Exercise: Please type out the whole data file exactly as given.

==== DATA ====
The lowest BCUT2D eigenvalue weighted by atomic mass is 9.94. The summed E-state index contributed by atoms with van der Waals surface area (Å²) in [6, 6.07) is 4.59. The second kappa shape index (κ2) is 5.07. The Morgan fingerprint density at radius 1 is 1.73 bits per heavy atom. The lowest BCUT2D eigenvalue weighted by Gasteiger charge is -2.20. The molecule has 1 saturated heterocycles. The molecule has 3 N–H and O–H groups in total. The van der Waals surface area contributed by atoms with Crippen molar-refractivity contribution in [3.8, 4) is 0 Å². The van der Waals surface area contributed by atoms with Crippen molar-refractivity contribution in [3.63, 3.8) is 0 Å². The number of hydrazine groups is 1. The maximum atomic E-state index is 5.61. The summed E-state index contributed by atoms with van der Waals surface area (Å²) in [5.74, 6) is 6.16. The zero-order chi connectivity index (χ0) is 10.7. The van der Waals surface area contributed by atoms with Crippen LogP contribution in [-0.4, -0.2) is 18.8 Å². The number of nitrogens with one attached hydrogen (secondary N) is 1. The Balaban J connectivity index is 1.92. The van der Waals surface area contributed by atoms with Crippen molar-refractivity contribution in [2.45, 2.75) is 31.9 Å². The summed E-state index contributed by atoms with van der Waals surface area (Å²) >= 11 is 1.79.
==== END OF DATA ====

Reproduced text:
The lowest BCUT2D eigenvalue weighted by atomic mass is 9.94. The summed E-state index contributed by atoms with van der Waals surface area (Å²) in [6, 6.07) is 4.59. The second kappa shape index (κ2) is 5.07. The Morgan fingerprint density at radius 1 is 1.73 bits per heavy atom. The lowest BCUT2D eigenvalue weighted by Gasteiger charge is -2.20. The molecule has 1 saturated heterocycles. The molecule has 3 N–H and O–H groups in total. The van der Waals surface area contributed by atoms with Crippen molar-refractivity contribution in [3.8, 4) is 0 Å². The van der Waals surface area contributed by atoms with Crippen molar-refractivity contribution in [3.63, 3.8) is 0 Å². The number of hydrazine groups is 1. The maximum atomic E-state index is 5.61. The summed E-state index contributed by atoms with van der Waals surface area (Å²) in [5.74, 6) is 6.16. The zero-order chi connectivity index (χ0) is 10.7. The van der Waals surface area contributed by atoms with Crippen LogP contribution in [-0.4, -0.2) is 18.8 Å². The number of nitrogens with one attached hydrogen (secondary N) is 1. The Balaban J connectivity index is 1.92. The van der Waals surface area contributed by atoms with Crippen molar-refractivity contribution in [2.45, 2.75) is 31.9 Å². The summed E-state index contributed by atoms with van der Waals surface area (Å²) >= 11 is 1.79.